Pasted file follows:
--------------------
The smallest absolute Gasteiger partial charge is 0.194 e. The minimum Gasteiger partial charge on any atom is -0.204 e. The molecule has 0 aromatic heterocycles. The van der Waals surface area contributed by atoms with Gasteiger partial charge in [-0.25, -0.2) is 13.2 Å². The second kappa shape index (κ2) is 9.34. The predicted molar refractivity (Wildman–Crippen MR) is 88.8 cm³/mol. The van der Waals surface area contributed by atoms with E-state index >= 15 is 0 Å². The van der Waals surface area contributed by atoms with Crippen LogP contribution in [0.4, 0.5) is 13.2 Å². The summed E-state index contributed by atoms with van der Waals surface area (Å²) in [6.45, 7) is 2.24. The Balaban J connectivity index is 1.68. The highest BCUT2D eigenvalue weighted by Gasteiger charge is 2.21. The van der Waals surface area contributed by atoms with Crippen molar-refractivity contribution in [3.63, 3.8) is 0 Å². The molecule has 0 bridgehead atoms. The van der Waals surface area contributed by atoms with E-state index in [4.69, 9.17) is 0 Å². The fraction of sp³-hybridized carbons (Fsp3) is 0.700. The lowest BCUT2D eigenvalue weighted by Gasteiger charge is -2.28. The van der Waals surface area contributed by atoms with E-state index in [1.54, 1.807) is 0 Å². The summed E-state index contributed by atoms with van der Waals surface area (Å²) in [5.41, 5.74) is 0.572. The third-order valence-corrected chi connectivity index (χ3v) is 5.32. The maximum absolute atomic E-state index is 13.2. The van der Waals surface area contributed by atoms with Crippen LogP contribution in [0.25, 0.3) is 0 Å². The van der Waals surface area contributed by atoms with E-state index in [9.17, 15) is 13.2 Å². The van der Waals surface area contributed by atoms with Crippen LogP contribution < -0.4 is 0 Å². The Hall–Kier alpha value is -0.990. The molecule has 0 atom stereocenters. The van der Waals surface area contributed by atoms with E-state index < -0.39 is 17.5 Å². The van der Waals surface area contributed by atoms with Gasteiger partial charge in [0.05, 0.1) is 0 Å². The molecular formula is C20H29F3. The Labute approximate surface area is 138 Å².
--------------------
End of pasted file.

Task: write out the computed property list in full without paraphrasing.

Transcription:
The smallest absolute Gasteiger partial charge is 0.194 e. The minimum Gasteiger partial charge on any atom is -0.204 e. The molecule has 0 aromatic heterocycles. The van der Waals surface area contributed by atoms with Gasteiger partial charge in [-0.25, -0.2) is 13.2 Å². The second kappa shape index (κ2) is 9.34. The predicted molar refractivity (Wildman–Crippen MR) is 88.8 cm³/mol. The van der Waals surface area contributed by atoms with E-state index >= 15 is 0 Å². The van der Waals surface area contributed by atoms with Crippen LogP contribution in [0.4, 0.5) is 13.2 Å². The summed E-state index contributed by atoms with van der Waals surface area (Å²) in [6.45, 7) is 2.24. The Balaban J connectivity index is 1.68. The highest BCUT2D eigenvalue weighted by Gasteiger charge is 2.21. The van der Waals surface area contributed by atoms with Crippen molar-refractivity contribution in [3.63, 3.8) is 0 Å². The molecule has 0 bridgehead atoms. The van der Waals surface area contributed by atoms with E-state index in [4.69, 9.17) is 0 Å². The fraction of sp³-hybridized carbons (Fsp3) is 0.700. The lowest BCUT2D eigenvalue weighted by Gasteiger charge is -2.28. The van der Waals surface area contributed by atoms with E-state index in [1.54, 1.807) is 0 Å². The summed E-state index contributed by atoms with van der Waals surface area (Å²) in [5.41, 5.74) is 0.572. The third-order valence-corrected chi connectivity index (χ3v) is 5.32. The maximum absolute atomic E-state index is 13.2. The van der Waals surface area contributed by atoms with Crippen LogP contribution in [0.25, 0.3) is 0 Å². The van der Waals surface area contributed by atoms with E-state index in [9.17, 15) is 13.2 Å². The van der Waals surface area contributed by atoms with Crippen LogP contribution < -0.4 is 0 Å². The Hall–Kier alpha value is -0.990. The molecule has 0 atom stereocenters. The van der Waals surface area contributed by atoms with E-state index < -0.39 is 17.5 Å². The van der Waals surface area contributed by atoms with Gasteiger partial charge in [0.05, 0.1) is 0 Å². The molecular formula is C20H29F3. The Labute approximate surface area is 138 Å².